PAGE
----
Search sponsored by Coast Marketplace
Home Signal Signal News

Councilors like green energy plan

Utilities seek more renewables
By R.J. Marx

The Daily Astorian

Published on October 5, 2017 12:01AM

Last changed on October 5, 2017 9:36PM

Councilor Kerry Smith, Mayor Matt Brown and Councilor Paulina Cockrum at Wednesday’s Gearhart City Council meeting.

R.J. Marx/SEASIDE SIGNAL

Councilor Kerry Smith, Mayor Matt Brown and Councilor Paulina Cockrum at Wednesday’s Gearhart City Council meeting.

Buy this photo

Gearhart heard a request from Multnomah County and the city of Portland to consider support for a Pacific Power commitment to renewable energy.

PacifiCorp, parent company of Pacific Power, which delivers power to customers in Oregon, Idaho, Washington and California, is working on their 2017 integrated resource plan, a document to guide how that utility makes their investments over the next several years.

“They are considering a considerable investment of $3.5 billion in renewable energy resources, part of that new wind facilities, transmission capacities and upgrade technology to increase energy output,” City Administrator Chad Sweet said at Wednesday’s City Council meeting. “They are asking for support at the Public Utility Commission for this plan as they increase their renewable portfolio.”

The request was made at the request of Mayor Ted Wheeler of Portland and Multnomah County Commissioner Jessica Vega Pederson based on the negative impacts of climate change. Multnomah County and Portland jointly committed to transitioning to 100 percent renewable energy by 2035. “Our utility partners — and the sources of the energy they supply — are critical to that effort,” Wheeler and Pederson wrote.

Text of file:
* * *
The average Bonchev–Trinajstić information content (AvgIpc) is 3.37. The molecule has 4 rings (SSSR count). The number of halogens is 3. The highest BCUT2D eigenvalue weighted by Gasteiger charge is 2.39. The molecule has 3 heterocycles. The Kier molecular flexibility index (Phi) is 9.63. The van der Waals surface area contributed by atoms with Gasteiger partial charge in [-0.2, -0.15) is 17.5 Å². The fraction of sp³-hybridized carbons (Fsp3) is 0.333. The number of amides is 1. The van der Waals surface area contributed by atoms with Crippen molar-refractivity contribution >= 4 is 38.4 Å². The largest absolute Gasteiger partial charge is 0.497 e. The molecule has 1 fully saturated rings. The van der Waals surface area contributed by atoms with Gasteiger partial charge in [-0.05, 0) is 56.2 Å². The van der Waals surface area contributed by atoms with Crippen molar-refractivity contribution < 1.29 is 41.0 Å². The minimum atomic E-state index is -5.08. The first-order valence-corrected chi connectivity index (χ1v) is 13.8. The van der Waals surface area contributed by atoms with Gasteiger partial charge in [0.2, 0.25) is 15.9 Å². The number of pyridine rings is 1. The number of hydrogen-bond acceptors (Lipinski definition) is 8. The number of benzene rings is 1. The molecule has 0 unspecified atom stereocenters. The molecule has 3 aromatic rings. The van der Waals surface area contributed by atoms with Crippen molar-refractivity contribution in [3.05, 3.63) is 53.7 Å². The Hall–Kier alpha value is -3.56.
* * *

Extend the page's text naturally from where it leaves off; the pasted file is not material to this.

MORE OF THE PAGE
“According to them, this will not include a rate increase,” Sweet said.

Clatsop County became the first county in Oregon and the second nationwide to join the Environmental Protection Agency’s Green Power Partnership, an initiative launched in 2001 to encourage the use of energy from renewable sources including solar, wind and hydroelectric.

The designation recognizes the county government’s commitment to purchase at least 10 percent of its annual electricity supply from renewable sources for its operations. The County Board of Commissioners voted in March to make the pledge.

Councilors unanimously endorsed the proposal to support the request.

“I would like to point out to our citizens, Clatsop County will be the first county in Oregon and only the second nationwide to achieve the designation of ‘Green Power Community,’” Councilor Dan Jesse said. “I’m proud of us as a community that we decided to step up.”



Marketplace

Share and Discuss

Guidelines

User Comments